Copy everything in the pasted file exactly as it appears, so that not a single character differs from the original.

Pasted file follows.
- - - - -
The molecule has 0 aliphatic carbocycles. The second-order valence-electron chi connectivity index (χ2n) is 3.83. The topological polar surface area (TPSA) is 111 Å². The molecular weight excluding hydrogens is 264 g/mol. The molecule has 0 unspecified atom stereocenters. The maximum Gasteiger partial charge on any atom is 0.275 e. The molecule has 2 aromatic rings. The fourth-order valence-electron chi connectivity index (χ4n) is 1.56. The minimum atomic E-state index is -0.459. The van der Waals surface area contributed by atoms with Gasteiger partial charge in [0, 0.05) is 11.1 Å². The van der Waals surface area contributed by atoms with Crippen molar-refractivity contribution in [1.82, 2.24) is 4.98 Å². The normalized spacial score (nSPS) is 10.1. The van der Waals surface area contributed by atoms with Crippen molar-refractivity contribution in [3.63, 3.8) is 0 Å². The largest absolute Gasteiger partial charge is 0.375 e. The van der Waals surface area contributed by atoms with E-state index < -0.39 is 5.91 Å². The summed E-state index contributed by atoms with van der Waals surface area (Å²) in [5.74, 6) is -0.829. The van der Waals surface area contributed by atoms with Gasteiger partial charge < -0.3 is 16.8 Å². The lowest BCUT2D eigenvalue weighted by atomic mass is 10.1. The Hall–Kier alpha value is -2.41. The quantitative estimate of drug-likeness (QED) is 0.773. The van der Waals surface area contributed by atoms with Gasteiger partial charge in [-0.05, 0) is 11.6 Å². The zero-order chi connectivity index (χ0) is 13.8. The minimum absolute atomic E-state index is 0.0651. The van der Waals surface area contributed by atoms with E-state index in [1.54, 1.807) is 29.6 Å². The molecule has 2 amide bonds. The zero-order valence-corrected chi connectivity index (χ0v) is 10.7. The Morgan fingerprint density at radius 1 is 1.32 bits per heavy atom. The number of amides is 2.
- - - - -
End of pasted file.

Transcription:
The molecule has 0 aliphatic carbocycles. The second-order valence-electron chi connectivity index (χ2n) is 3.83. The topological polar surface area (TPSA) is 111 Å². The molecular weight excluding hydrogens is 264 g/mol. The molecule has 0 unspecified atom stereocenters. The maximum Gasteiger partial charge on any atom is 0.275 e. The molecule has 2 aromatic rings. The fourth-order valence-electron chi connectivity index (χ4n) is 1.56. The minimum atomic E-state index is -0.459. The van der Waals surface area contributed by atoms with Gasteiger partial charge in [0, 0.05) is 11.1 Å². The van der Waals surface area contributed by atoms with Crippen molar-refractivity contribution in [1.82, 2.24) is 4.98 Å². The normalized spacial score (nSPS) is 10.1. The van der Waals surface area contributed by atoms with Crippen molar-refractivity contribution in [3.63, 3.8) is 0 Å². The largest absolute Gasteiger partial charge is 0.375 e. The van der Waals surface area contributed by atoms with E-state index < -0.39 is 5.91 Å². The summed E-state index contributed by atoms with van der Waals surface area (Å²) in [5.74, 6) is -0.829. The van der Waals surface area contributed by atoms with Gasteiger partial charge < -0.3 is 16.8 Å². The lowest BCUT2D eigenvalue weighted by atomic mass is 10.1. The Hall–Kier alpha value is -2.41. The quantitative estimate of drug-likeness (QED) is 0.773. The van der Waals surface area contributed by atoms with Gasteiger partial charge in [-0.05, 0) is 11.6 Å². The zero-order chi connectivity index (χ0) is 13.8. The minimum absolute atomic E-state index is 0.0651. The van der Waals surface area contributed by atoms with E-state index in [1.54, 1.807) is 29.6 Å². The molecule has 2 amide bonds. The zero-order valence-corrected chi connectivity index (χ0v) is 10.7. The Morgan fingerprint density at radius 1 is 1.32 bits per heavy atom. The number of amides is 2.